Ingredients are the basis of successful baking. Add a little too much of this or too little of that and a potentially decadent desert can fall flat. Combine the correct ingredients in just the right measure and the result can be beautiful. That’s really the premise behind the Broadway smash Waitress, coming to Bass Concert Hall January 22-27.
Jenna’s life is less than what she’d like. She’s stuck in a loveless, abusive marriage and dreams of leaving her small town behind. Jenna's main escape from her unhappiness is sugar, butter, flour, and whatever other ingredients she dreams up to make the special pie of the day at Joe’s Pie Diner.
“I see the pie making as a metaphor for one’s life. Everyone's life is made up of many different experiences which are the ingredients, but ultimately what those ingredients can create with courage, honesty, authenticity, and love is a ‘beautiful pie,’” explains Maiesha McQueen who plays Becky, a friend and coworker who helps Jenna leave her husband and realize her own strength.
After finding out she’s unexpectedly pregnant, Jenna starts an affair with her married gynecologist. It’s a relationship that helps provide Jenna with both validation and courage. Seeing it as her way out, she plans to enter a national pie contest and use the prize money to start fresh with her soon-to-be-born child.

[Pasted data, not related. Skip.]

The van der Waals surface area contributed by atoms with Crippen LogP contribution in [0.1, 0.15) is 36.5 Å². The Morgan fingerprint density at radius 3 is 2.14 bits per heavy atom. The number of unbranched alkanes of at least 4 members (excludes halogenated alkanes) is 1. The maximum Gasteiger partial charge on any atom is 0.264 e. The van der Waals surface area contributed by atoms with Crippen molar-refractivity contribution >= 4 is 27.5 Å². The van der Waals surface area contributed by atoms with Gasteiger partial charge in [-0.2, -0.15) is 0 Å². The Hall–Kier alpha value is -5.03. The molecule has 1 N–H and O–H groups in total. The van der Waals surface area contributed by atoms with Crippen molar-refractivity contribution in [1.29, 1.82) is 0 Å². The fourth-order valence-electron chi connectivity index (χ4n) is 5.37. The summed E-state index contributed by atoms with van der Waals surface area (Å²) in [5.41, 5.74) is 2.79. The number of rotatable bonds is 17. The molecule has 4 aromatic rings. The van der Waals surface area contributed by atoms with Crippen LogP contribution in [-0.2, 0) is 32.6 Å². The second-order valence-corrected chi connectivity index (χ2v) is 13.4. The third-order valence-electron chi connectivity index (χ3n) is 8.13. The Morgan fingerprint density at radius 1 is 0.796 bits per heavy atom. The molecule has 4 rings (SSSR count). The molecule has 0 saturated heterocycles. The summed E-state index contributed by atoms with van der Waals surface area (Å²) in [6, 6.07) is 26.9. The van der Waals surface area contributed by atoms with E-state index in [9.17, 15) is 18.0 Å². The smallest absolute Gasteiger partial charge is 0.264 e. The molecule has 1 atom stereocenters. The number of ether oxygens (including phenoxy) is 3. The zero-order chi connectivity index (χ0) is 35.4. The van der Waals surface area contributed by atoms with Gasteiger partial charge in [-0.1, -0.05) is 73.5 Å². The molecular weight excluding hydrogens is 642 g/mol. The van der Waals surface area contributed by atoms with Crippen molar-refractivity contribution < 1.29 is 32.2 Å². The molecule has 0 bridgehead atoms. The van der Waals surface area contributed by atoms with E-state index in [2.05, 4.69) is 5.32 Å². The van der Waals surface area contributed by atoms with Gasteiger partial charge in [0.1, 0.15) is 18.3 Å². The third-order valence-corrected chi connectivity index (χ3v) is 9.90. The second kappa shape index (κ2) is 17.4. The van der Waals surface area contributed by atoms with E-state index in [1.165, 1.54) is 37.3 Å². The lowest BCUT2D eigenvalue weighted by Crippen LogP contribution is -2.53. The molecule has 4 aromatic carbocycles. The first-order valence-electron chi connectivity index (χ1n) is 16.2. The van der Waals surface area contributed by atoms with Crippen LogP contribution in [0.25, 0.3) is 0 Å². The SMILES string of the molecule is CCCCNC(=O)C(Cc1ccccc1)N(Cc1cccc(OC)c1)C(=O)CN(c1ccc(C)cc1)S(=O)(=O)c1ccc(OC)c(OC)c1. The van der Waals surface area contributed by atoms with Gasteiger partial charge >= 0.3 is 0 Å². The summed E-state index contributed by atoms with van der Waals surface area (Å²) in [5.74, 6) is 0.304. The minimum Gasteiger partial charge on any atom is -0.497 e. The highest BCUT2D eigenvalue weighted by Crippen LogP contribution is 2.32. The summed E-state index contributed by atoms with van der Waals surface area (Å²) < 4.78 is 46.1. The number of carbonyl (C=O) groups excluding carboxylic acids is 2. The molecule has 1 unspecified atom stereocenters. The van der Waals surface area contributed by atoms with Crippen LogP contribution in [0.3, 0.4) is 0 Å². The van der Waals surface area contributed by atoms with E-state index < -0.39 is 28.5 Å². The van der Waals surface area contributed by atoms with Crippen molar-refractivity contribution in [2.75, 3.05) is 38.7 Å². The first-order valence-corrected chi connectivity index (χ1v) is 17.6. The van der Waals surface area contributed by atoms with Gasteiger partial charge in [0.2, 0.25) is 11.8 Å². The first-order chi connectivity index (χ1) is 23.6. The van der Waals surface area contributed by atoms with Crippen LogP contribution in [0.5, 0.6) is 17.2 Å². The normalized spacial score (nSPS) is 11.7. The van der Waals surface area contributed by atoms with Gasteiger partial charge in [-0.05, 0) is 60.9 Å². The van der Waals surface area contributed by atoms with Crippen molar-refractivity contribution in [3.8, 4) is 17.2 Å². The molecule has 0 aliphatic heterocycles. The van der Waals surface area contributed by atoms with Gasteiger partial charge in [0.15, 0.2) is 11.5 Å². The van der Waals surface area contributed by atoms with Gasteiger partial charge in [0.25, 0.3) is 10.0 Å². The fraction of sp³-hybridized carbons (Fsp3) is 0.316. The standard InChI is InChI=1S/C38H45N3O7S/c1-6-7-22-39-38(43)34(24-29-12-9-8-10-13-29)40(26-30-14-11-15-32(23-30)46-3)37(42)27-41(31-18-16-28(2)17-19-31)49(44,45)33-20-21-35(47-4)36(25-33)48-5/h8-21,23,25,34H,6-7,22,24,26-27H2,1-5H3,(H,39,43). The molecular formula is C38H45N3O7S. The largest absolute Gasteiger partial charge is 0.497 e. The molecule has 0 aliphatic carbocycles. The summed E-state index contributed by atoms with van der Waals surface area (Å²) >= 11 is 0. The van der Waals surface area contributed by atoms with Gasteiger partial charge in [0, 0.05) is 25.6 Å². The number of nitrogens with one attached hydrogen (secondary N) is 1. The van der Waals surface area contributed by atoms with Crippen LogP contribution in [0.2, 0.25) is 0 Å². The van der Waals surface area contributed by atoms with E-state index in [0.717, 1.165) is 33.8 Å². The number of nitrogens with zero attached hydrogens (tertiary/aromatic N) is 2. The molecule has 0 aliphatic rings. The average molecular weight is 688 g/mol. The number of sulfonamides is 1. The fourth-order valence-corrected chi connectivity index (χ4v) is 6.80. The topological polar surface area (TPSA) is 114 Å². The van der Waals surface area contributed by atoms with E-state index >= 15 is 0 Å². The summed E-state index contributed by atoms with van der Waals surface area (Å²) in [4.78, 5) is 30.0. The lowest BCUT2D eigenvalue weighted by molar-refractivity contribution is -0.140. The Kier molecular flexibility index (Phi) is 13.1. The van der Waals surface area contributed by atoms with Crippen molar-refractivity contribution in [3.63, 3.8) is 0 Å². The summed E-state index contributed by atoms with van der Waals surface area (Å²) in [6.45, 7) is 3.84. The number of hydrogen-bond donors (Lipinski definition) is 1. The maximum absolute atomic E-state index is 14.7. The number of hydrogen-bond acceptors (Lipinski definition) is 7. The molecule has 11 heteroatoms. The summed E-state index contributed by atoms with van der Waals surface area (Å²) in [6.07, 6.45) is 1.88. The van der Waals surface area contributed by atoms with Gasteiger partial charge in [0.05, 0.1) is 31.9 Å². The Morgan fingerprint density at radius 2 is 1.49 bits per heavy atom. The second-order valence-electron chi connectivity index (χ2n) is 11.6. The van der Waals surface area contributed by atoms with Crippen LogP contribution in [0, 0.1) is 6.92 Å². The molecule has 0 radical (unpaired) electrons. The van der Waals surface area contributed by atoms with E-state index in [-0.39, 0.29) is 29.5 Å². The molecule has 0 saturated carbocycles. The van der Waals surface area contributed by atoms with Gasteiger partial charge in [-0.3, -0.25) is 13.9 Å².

Wanting to escape small-town life is hardly an uncommon story in Broadway musicals, but what makes this production unique is one-part humor, one-part heart, and two-parts music. Grammy-nominated singer songwriter Sara Bareilles is one of the most recent pop singers to try her hand at writing music and lyrics for theater.
Bareilles did it as well as any, lovingly combining her catchy melodies and thought-provoking lyrics into Waitress’ score — efforts that led to a 2016 Tony Award nomination for Best Original Score. “She somehow has found a way to fit her soulful songwriting within the context of a musical and I don’t think there’s ever been anything within the musical theatre genre that is quite like the score she has composed," says McQueen.
Unlike some musicals whose song lyrics are largely focused on advancing the plot, Bareilles’ are subtler and more so about giving characters a chance to reflect and contemplate. “She Used to Be Mine” creates arguably the show’s most poignant moment as Jenna reflects on who she was and who she’s become. “She is messy, but she’s kind/She is lonely most of the time/She is all of this mixed up/And baked in a beautiful pie/She is gone, but she used to be mine," Jenna laments.
“The music that Sara wrote for Waitress is absolutely stunning. It’s an absolute honor to be able to sing her unique and soulful lyrics and melodies every night,” says McQueen.
With its sweet and sometimes sour ingredients, Waitress will make you laugh and possibly make you cry. It’s an unexpected delight about friendship, love, and courage that will leave you wanting more.
“I love hearing audience members talk about how they didn’t expect for the show to be both funny and emotionally fulfilling,” McQueen explains. “For many, the show takes them on an unexpected journey.”
You can get a front-row seat to Jenna’s journey during Waitress' one-week appearance at Bass Concert Hall.